"Yeah," I said. "I'll pass."
The taquito landed in the street. A siren whooped. Blue lights flashed. A cop car pulled to the curb with its window down. My heart started pounding. I thought of my mom and Scott, and the time she had to bail him out of jail for resisting arrest at a sit-in. I checked my breath and popped another sour ball.
"What did you toss back there?" The cop was obviously talking to Lisa, but she pointed to herself innocently and looked around. "Me? A taquito?"
"Pick it up," the cop ordered. "Or I'll write you a ticket for littering."
Lisa hesitated. "It's biodegradable."
"Probably not," Trent said.
Lisa shot him a look and then turned to the cop. "Seriously?"
Lisa, please, I thought. Don't start. Adam reached for my hand and squeezed. The radio squawked. The cop checked something on his dashboard. "Pick it up," he said flatly. We all watched as Lisa tromped through the headlights, arms swinging. Huffing, she pinched the taquito between her fingers and held it out in front of her like it was venomous. "Happy?" she said.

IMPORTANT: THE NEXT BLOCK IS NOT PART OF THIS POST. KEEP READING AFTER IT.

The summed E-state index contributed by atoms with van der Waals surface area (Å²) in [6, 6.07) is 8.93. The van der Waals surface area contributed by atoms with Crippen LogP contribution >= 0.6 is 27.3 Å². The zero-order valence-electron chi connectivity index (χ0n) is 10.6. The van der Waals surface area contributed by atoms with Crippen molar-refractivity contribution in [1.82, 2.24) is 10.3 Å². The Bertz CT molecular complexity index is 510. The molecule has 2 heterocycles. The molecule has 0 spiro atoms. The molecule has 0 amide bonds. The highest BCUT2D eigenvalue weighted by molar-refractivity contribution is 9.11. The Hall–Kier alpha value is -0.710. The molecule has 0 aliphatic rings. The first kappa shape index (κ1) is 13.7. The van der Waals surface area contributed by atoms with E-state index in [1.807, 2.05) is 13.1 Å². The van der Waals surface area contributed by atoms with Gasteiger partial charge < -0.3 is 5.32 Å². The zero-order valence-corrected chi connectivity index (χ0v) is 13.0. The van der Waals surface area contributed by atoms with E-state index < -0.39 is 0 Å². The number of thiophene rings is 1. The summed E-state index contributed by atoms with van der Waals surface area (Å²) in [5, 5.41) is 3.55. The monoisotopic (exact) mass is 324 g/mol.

The cop smiled and waved. "Have a good night."
After the cruiser made the turn for the hospital, Trent burst out laughing. "He was screwing with you," he said.
"Well, screw him," Lisa shot back, cocking her arm like a pitcher.
"Don't," I said, afraid the cop might circle back. "There's a Dumpster at the school."
"Can you hold it for me?"
Dodging her reach, I sprinted uphill, but Lisa gave chase brandishing the taquito, waggling it obscenely behind me. Giggling, we collided in the shadow of the school, waiting until the guys caught up. The empty playground was eerie. Deeper than it looked during the day when it was filled with screeching kids. The light over the east entrance reached only so far. Everything beyond the basketball hoop dissolved into darkness. The chain-link fence cast a black net over the four of us as we sat on the curb, checking our phones. Eventually, Rachel's hatchback sputtered up the hill. I think she was pissed that Trent wasn't alone, because Lisa waved and Rachel hit the gas, swerving like she meant to hit us. Everyone scrambled back. Trent's keys flew out the window.